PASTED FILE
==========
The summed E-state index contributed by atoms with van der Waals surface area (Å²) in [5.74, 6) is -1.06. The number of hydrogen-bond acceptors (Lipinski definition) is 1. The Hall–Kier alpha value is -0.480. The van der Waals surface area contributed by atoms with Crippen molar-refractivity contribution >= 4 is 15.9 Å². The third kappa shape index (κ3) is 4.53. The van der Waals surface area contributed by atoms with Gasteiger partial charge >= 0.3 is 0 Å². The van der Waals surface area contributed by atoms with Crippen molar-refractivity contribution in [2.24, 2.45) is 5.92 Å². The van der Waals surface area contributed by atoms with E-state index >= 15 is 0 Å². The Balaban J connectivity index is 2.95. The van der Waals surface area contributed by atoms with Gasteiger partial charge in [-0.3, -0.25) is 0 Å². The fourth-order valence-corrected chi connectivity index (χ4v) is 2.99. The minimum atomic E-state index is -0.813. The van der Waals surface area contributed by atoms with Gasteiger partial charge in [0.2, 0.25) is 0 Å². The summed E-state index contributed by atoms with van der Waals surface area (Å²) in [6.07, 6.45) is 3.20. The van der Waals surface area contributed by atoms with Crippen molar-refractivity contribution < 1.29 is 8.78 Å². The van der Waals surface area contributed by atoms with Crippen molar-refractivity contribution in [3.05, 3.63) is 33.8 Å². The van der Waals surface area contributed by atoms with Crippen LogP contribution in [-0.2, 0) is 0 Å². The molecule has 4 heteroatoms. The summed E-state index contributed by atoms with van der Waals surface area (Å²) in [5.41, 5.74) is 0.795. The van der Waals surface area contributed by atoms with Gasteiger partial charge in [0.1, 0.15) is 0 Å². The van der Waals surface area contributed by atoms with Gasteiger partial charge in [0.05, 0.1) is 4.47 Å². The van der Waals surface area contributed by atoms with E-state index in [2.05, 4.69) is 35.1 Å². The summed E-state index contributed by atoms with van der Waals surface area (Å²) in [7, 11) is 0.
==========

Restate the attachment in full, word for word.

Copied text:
The summed E-state index contributed by atoms with van der Waals surface area (Å²) in [5.74, 6) is -1.06. The number of hydrogen-bond acceptors (Lipinski definition) is 1. The Hall–Kier alpha value is -0.480. The van der Waals surface area contributed by atoms with Crippen molar-refractivity contribution >= 4 is 15.9 Å². The third kappa shape index (κ3) is 4.53. The van der Waals surface area contributed by atoms with Gasteiger partial charge >= 0.3 is 0 Å². The van der Waals surface area contributed by atoms with Crippen molar-refractivity contribution in [2.24, 2.45) is 5.92 Å². The van der Waals surface area contributed by atoms with E-state index >= 15 is 0 Å². The Balaban J connectivity index is 2.95. The van der Waals surface area contributed by atoms with Gasteiger partial charge in [-0.3, -0.25) is 0 Å². The fourth-order valence-corrected chi connectivity index (χ4v) is 2.99. The minimum atomic E-state index is -0.813. The van der Waals surface area contributed by atoms with Gasteiger partial charge in [0.2, 0.25) is 0 Å². The summed E-state index contributed by atoms with van der Waals surface area (Å²) in [6.07, 6.45) is 3.20. The van der Waals surface area contributed by atoms with Crippen molar-refractivity contribution < 1.29 is 8.78 Å². The van der Waals surface area contributed by atoms with Crippen molar-refractivity contribution in [3.05, 3.63) is 33.8 Å². The van der Waals surface area contributed by atoms with Crippen LogP contribution in [-0.2, 0) is 0 Å². The molecule has 4 heteroatoms. The summed E-state index contributed by atoms with van der Waals surface area (Å²) in [5.41, 5.74) is 0.795. The van der Waals surface area contributed by atoms with Gasteiger partial charge in [0.1, 0.15) is 0 Å². The van der Waals surface area contributed by atoms with Gasteiger partial charge in [0.05, 0.1) is 4.47 Å². The van der Waals surface area contributed by atoms with E-state index in [2.05, 4.69) is 35.1 Å². The summed E-state index contributed by atoms with van der Waals surface area (Å²) in [7, 11) is 0.